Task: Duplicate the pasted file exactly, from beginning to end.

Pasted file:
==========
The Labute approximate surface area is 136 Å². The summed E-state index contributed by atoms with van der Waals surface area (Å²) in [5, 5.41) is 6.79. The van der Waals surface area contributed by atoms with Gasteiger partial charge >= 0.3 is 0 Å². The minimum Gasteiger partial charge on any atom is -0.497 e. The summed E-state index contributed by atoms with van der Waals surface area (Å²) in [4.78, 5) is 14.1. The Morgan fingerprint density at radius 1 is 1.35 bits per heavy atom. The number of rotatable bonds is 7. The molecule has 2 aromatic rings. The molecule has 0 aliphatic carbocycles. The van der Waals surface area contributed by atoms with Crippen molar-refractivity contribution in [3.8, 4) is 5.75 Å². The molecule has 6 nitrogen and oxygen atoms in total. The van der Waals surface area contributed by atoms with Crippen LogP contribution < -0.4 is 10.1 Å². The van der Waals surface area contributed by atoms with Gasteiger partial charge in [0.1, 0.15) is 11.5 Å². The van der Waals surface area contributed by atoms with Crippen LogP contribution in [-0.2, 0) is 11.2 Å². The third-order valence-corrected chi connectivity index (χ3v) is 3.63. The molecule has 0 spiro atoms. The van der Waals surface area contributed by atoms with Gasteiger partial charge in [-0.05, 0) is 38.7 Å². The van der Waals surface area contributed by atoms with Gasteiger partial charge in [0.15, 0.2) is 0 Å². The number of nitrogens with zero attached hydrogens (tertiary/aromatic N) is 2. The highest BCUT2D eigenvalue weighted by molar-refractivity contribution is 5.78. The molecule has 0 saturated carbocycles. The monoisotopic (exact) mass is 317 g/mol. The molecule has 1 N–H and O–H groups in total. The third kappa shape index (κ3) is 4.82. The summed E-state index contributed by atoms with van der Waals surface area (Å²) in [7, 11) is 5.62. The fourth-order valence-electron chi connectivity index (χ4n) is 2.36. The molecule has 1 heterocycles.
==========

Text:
The Labute approximate surface area is 136 Å². The summed E-state index contributed by atoms with van der Waals surface area (Å²) in [5, 5.41) is 6.79. The van der Waals surface area contributed by atoms with Gasteiger partial charge >= 0.3 is 0 Å². The minimum Gasteiger partial charge on any atom is -0.497 e. The summed E-state index contributed by atoms with van der Waals surface area (Å²) in [4.78, 5) is 14.1. The Morgan fingerprint density at radius 1 is 1.35 bits per heavy atom. The number of rotatable bonds is 7. The molecule has 2 aromatic rings. The molecule has 0 aliphatic carbocycles. The van der Waals surface area contributed by atoms with Crippen molar-refractivity contribution in [3.8, 4) is 5.75 Å². The molecule has 6 nitrogen and oxygen atoms in total. The van der Waals surface area contributed by atoms with Crippen LogP contribution < -0.4 is 10.1 Å². The van der Waals surface area contributed by atoms with Gasteiger partial charge in [0.1, 0.15) is 11.5 Å². The van der Waals surface area contributed by atoms with Crippen LogP contribution in [-0.2, 0) is 11.2 Å². The third-order valence-corrected chi connectivity index (χ3v) is 3.63. The molecule has 0 spiro atoms. The van der Waals surface area contributed by atoms with Gasteiger partial charge in [-0.05, 0) is 38.7 Å². The van der Waals surface area contributed by atoms with Gasteiger partial charge in [0.15, 0.2) is 0 Å². The number of nitrogens with zero attached hydrogens (tertiary/aromatic N) is 2. The highest BCUT2D eigenvalue weighted by molar-refractivity contribution is 5.78. The molecule has 0 saturated carbocycles. The monoisotopic (exact) mass is 317 g/mol. The molecule has 1 N–H and O–H groups in total. The third kappa shape index (κ3) is 4.82. The summed E-state index contributed by atoms with van der Waals surface area (Å²) in [7, 11) is 5.62. The fourth-order valence-electron chi connectivity index (χ4n) is 2.36. The molecule has 1 heterocycles.